In this book, the strange tale of Matthias the Prophet provides a fascinating window into the turbulent movements of the religious revival known as the Second Great Awakening--movements which swept up great numbers of evangelical Americans and gave rise to new sects like the Mormons. Shedding new light on the communal religious cultism that has continued to shock and perplex Americans today, the authors elucidate the many enduring connections between the American religious experience and rapid economic change, sex and gender, race relations, and literature (high and low).
The true history of a legendary American folk hero In the 1820s, a fellow named Sam Patch grew up in Pawtucket, Rhode Island, working there (when he wasn't drinking) as a mill hand for one of America's new textile companies. Sam made a name for himself one day by jumping seventy feet into the tumultuous waters below Pawtucket Falls. When in 1827 he repeated the stunt in Paterson, New Jersey, another mill town, an even larger audience gathered to cheer on the daredevil they would call the "Jersey Jumper." Inevitably, he went to Niagara Falls, where in 1829 he jumped not once but twice in front of thousands who had paid for a good view. The distinguished social historian Paul E. Johnson gives this deceptively simple story all its deserved richness, revealing in its characters and social settings a virtual microcosm of Jacksonian America. He also relates the real jumper to the mythic Sam Patch who turned up as a daring moral hero in the works of Hawthorne and Melville, in London plays and pantomimes, and in the spotlight with Davy Crockett—a Sam Patch who became the namesake of Andrew Jackson's favorite horse. In his shrewd and powerful analysis, Johnson casts new light on aspects of American society that we may have overlooked or underestimated. This is innovative American history at its best.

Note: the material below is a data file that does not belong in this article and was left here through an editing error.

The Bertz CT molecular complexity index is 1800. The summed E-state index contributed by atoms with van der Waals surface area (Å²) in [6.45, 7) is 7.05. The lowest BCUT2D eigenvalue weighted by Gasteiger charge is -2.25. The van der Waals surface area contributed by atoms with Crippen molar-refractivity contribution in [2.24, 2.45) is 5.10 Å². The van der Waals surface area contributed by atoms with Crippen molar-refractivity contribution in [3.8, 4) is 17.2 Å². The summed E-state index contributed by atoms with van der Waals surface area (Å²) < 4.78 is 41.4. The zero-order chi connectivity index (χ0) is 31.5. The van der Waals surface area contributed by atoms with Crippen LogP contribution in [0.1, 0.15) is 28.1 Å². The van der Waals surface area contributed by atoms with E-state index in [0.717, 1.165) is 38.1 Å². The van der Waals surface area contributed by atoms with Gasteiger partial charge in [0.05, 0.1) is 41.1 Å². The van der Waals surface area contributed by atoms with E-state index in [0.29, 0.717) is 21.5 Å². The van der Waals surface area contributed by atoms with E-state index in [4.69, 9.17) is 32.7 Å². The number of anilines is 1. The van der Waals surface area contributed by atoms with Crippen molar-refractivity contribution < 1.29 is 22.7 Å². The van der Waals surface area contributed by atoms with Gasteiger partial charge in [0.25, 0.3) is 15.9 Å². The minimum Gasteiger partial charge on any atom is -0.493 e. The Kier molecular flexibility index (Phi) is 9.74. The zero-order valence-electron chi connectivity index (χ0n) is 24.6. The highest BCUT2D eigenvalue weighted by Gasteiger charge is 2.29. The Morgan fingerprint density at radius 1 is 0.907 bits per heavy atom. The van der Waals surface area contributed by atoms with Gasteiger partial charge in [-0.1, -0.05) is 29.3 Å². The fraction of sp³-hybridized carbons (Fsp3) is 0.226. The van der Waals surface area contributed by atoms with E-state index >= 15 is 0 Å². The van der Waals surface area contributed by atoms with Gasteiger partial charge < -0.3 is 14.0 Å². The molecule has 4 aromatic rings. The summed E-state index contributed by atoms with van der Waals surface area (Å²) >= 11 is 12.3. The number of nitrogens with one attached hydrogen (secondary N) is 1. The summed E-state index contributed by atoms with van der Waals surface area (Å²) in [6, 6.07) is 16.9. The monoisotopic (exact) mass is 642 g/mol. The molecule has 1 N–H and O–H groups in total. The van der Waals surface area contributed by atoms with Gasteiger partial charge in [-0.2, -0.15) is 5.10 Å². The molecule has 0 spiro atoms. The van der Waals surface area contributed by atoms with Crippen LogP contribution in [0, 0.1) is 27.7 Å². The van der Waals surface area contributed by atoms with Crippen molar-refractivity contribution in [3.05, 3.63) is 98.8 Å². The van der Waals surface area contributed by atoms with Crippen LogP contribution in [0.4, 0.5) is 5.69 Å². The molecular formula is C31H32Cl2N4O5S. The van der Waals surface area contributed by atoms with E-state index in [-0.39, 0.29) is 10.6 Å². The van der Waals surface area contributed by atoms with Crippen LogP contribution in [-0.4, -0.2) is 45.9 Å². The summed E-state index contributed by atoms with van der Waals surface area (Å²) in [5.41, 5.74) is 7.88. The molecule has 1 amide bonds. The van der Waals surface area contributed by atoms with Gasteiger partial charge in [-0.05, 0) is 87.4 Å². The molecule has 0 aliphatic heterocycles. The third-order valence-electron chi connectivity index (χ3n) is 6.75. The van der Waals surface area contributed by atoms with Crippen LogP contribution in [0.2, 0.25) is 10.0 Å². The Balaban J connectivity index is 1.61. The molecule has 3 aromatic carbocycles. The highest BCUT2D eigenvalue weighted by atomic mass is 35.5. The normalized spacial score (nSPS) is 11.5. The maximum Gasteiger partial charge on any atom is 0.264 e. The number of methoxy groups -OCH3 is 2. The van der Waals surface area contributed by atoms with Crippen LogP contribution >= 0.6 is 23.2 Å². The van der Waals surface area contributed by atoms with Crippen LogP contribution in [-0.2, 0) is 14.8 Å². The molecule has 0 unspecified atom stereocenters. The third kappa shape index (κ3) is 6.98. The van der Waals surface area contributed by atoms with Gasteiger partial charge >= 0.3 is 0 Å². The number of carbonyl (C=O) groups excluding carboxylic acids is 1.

A quarter-century after its first publication, A Shopkeeper's Millennium remains a landmark work--brilliant both as a new interpretation of the intimate connections among politics, economy, and religion during the Second Great Awakening, and as a surprising portrait of a rapidly growing frontier city. The religious revival that transformed America in the 1820s, making it the most militantly Protestant nation on earth and spawning reform movements dedicated to temperance and to the abolition of slavery, had an especially powerful effect in Rochester, New York. Paul E. Johnson explores the reasons for the revival's spectacular success there, suggesting important links between its moral accounting and the city's new industrial world. In a new preface, he reassesses his evidence and his conclusions in this major work.